R.E.M. Exploring 'All Legal Avenues' to Stop Pres. Trump From Using Their Songs at Campaign Rallies

Michael Stipe of R.E.M.
Matteo Nardone/Pacific Press/LightRocket via Getty Images

Michael Stipe of R.E.M. 

R.E.M. have spoken out once again about Pres. Trump's use of their songs at his campaign rallies. After Trump reportedly played the group's "Everybody Hurts" and "Losing My Religion" at his re-election gathering in Milwaukee on Tuesday, bassist Mike Mills tweeted that legal action is being considered.    

"We are aware that the President* @realDonaldTrump continues to use our music at his rallies," wrote Mills. "We are exploring all legal avenues to prevent this, but if that’s not possible please know that we do not condone the use of our music by this fraud and con man." (And, if you've got a minute, check out Mills' excellent, often hilarious re-trolling of his trolls.)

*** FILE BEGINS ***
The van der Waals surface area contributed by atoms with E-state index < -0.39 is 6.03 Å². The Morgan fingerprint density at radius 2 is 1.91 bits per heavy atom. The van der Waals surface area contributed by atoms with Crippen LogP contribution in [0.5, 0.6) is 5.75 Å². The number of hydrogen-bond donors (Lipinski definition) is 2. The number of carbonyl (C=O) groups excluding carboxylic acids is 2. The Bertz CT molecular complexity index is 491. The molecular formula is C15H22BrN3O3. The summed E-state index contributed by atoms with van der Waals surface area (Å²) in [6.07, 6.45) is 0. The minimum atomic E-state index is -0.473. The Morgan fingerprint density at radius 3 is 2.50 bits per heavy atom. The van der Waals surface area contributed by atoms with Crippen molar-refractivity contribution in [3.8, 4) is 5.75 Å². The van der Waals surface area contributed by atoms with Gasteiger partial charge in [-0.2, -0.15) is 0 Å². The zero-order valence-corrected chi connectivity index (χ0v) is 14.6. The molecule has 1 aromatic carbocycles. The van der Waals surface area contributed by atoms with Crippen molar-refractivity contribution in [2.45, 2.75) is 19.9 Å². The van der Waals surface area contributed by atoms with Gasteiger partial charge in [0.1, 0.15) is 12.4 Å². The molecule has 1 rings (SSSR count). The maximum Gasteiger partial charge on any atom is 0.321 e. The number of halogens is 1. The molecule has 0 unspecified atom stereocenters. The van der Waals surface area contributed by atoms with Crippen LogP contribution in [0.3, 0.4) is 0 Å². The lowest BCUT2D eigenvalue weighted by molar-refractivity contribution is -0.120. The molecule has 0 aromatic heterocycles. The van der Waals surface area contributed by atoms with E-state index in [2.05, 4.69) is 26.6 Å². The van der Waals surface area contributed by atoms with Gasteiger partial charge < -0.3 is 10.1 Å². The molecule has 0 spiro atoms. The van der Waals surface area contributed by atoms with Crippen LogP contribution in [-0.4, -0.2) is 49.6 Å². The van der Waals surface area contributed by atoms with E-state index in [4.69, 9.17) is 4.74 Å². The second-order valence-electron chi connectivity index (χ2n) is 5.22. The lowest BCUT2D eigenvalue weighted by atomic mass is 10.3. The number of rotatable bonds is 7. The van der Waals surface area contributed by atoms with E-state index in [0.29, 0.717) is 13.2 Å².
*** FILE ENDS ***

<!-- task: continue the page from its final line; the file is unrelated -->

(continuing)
While a spokesperson for the group -- which disbanded in 2011 -- could not be reached for comment at press time, this is not the first time the band has spoken out about Trump's use of their music at his political gatherings. Last February, Twitter pulled down a Trump video that played "Everybody Hurts" in a clip that mocked his Democrat rivals. The band also spoke out in 2015, saying they did not "authorize or condone" the former Apprentice star's use of 1987's "It's The End of the World as We Know It (And I Feel Fine)" at a rally.

Days before this week's legal threat, Mills referred to Trump as an "Adderal-deranged idiot" who is "renting out troops out as mercenaries" after Trump said he told Saudi Arabia, "you're a very rich country. You want more troops? I'll send them to you, but you have to pay us."

R.E.M. are among a dozen acts who've asked the president to cease-and-desist from using their music at his events, among them  Rihanna ("Don't Stop the Music"), Pharrell ("Happy"), Guns N' Roses ("Sweet Child o' Mine"), Steven Tyler ("Livin' on the Edge"), as well as Adele ("Rolling in the Deep"), Neil Young ("Rockin' in the Free World") and The Rolling Stones ("Start Me Up," "You Can't Always Get What You Want" and "Brown Sugar"), as well as the estates of Prince ("Purple Rain") and George Harrison (The Beatles' "Here Comes the Sun").

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